Indonesian economy continues to lose altitudeThe Jakarta Post
If Indonesia's economy was a jumbo jet, it would be flying on the single engine of exports at the moment, with the other engines of private consumption, investment and government spending having stalled out.
And there are rising concerns about the ability of exports to continue providing enough thrust for the economy, with many industries in the country seeing a downturn in their first-half output, sales and profits, on the current slump in demand and rising production costs.
The automotive sector, for example, saw sales of passenger and commercial vehicles fall 49 percent to only 149,634 units during the first six months ending in June, as compared to the same period last year.
Astra International, the country's largest automotive firm, saw car sales drop 30 percent and motorcycle sales 26 percent, president director Michael D. Ruslim reported of the company's first-semester results. This led to a 39 percent fall in net income to Rp 1.86 trillion (US$204 million).
The country's cement industry also had a poor start to the year. According to data from the Indonesian Cement Association, first-half domestic cement consumption dropped 3.3 percent to 14.5 million tons from a year earlier, affecting producers' sales and output.
"The sector may experience flat growth for 2006," said Dwi Sutjipto, president director of PT Semen Gresik, Indonesia's largest cement maker. Though demand is expected to pick up next semester on the back of infrastructure and reconstruction projects, observers do not believe this will compensate for the first-half drop in consumption. Last year's total cement production was around 33 million tons, with some three million tons exported.
Companies involved in the food business also are facing hard times, with monthly sales of processed food until June slowing to Rp 18 trillion from Rp 20 trillion, according to Indonesian Food and Beverages Association chairman Thomas Dharmawan.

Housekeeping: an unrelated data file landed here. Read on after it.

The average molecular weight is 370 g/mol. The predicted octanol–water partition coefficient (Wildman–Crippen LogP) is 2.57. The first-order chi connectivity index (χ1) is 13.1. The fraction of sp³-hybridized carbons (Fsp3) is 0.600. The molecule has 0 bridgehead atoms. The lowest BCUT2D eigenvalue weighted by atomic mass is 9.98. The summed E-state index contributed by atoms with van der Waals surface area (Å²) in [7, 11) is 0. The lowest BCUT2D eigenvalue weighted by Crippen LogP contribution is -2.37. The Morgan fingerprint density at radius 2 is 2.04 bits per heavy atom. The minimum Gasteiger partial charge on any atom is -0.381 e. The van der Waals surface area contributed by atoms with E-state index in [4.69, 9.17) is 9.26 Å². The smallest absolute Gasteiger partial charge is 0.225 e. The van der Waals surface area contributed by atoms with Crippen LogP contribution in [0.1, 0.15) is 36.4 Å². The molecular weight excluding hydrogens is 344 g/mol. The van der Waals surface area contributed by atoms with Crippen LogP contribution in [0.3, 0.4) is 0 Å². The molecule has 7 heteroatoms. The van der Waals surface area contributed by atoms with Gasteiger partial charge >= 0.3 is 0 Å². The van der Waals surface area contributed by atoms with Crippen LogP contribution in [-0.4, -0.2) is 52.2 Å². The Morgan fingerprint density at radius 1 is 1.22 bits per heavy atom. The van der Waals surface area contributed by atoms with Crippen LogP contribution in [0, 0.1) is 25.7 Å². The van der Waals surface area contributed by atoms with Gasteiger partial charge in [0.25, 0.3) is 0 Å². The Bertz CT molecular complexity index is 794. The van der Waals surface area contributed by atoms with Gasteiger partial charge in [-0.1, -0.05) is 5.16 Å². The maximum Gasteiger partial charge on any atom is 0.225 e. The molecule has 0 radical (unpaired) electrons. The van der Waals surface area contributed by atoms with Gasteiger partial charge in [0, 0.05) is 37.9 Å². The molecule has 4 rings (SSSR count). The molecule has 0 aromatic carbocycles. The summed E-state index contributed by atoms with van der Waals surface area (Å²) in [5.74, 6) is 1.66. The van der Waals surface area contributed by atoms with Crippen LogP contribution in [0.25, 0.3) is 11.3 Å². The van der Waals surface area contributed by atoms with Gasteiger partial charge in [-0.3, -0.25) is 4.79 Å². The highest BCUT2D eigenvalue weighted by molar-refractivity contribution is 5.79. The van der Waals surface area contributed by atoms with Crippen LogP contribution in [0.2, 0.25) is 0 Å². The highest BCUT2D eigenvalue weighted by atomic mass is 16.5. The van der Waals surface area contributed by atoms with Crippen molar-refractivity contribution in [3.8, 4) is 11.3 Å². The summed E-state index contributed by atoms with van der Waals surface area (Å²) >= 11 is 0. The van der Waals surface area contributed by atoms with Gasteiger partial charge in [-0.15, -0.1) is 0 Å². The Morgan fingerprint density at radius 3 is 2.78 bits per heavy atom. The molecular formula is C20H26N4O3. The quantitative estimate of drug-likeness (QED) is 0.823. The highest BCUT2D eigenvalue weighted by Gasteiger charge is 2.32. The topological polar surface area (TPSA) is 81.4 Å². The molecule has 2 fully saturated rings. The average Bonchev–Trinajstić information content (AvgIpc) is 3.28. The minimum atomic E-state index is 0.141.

The Industry Ministry announced earlier industrial production growth reached only 2.38 percent in the first half. Its target for the whole year is 7 percent. The textile, leather, footwear, and pulp and paper industries have also seen slower demand. However, the agricultural, energy and mining sectors have bucked the trend due to a recent rise in commodity prices.
Local demand for goods and services slumped after last year's fuel price hike bumped inflation up to 17 percent and sapped people's purchasing power. Ensuing high interest rates worsened the situation, curbing demand for both consumer and business loans.
On-year inflation in June eased to 15.53 percent, but the central bank's key interest rate, which lenders refer to for their rates, remains at 12.25 percent.
All of these factors combined to hamper the country's main growth engine of private consumption, as government spending failed to provide the much-needed drive.
The country's economy only expanded by 4.6 percent in the first quarter of this year, the fifth consecutive quarter of slowing expansion, from 6.2 percent the previous year.
Investment has not helped much, with the Investment Coordinating Board reporting only a 4.6 percent increase in foreign direct investment to $3.5 billion during the first semester.
In view of these factors, Bank Indonesia sees growth staying put again in the second quarter, at between 4.6 and 5.1 percent, and wrapping up the year at the lower end of the central bank's projection of 5.0 to 5.7 percent.
The International Monetary Fund, meanwhile, projects Indonesia's economy will grow 5.2 percent this year.
The Central Statistics Agency is scheduled to announce Indonesia's economic growth data in mid-August.
"I think growth in the second quarter will not be far from the first, with consumption and investment still slow. For the whole year, our forecast is only 5.4 percent," said Citigroup's chief of economists for Indonesia, Anton Gunawan, during its recent investor gathering.
"Indonesia needs more spending, especially from the government."